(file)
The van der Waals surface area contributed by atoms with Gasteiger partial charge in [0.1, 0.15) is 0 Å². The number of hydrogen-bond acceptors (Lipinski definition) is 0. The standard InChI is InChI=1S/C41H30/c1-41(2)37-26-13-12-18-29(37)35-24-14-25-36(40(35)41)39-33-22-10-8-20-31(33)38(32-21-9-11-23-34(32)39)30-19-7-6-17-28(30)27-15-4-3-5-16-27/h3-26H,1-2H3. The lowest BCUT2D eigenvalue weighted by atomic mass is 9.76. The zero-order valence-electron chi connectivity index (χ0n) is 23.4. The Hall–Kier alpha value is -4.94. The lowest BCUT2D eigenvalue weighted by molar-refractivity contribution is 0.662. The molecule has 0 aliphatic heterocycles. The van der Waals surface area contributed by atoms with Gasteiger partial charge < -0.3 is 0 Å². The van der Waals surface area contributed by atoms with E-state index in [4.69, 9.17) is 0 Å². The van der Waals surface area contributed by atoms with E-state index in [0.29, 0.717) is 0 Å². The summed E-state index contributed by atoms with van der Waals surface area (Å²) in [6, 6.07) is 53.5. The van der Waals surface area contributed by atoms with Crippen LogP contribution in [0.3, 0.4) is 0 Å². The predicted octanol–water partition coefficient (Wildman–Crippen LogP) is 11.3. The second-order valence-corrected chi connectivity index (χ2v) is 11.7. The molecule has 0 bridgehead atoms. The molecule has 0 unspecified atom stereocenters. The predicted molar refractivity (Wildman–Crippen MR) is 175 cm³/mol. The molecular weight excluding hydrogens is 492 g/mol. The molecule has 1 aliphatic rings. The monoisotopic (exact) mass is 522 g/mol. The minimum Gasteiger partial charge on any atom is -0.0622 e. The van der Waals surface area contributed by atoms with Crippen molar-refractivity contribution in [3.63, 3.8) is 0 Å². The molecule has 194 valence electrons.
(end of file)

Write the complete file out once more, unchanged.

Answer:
The van der Waals surface area contributed by atoms with Gasteiger partial charge in [0.1, 0.15) is 0 Å². The number of hydrogen-bond acceptors (Lipinski definition) is 0. The standard InChI is InChI=1S/C41H30/c1-41(2)37-26-13-12-18-29(37)35-24-14-25-36(40(35)41)39-33-22-10-8-20-31(33)38(32-21-9-11-23-34(32)39)30-19-7-6-17-28(30)27-15-4-3-5-16-27/h3-26H,1-2H3. The lowest BCUT2D eigenvalue weighted by atomic mass is 9.76. The zero-order valence-electron chi connectivity index (χ0n) is 23.4. The Hall–Kier alpha value is -4.94. The lowest BCUT2D eigenvalue weighted by molar-refractivity contribution is 0.662. The molecule has 0 aliphatic heterocycles. The van der Waals surface area contributed by atoms with Gasteiger partial charge < -0.3 is 0 Å². The van der Waals surface area contributed by atoms with E-state index in [4.69, 9.17) is 0 Å². The van der Waals surface area contributed by atoms with E-state index in [0.29, 0.717) is 0 Å². The summed E-state index contributed by atoms with van der Waals surface area (Å²) in [6, 6.07) is 53.5. The van der Waals surface area contributed by atoms with Crippen LogP contribution in [0.3, 0.4) is 0 Å². The predicted octanol–water partition coefficient (Wildman–Crippen LogP) is 11.3. The second-order valence-corrected chi connectivity index (χ2v) is 11.7. The molecule has 0 bridgehead atoms. The molecule has 0 unspecified atom stereocenters. The predicted molar refractivity (Wildman–Crippen MR) is 175 cm³/mol. The molecular weight excluding hydrogens is 492 g/mol. The molecule has 1 aliphatic rings. The monoisotopic (exact) mass is 522 g/mol. The minimum Gasteiger partial charge on any atom is -0.0622 e. The van der Waals surface area contributed by atoms with Crippen molar-refractivity contribution in [3.63, 3.8) is 0 Å². The molecule has 194 valence electrons.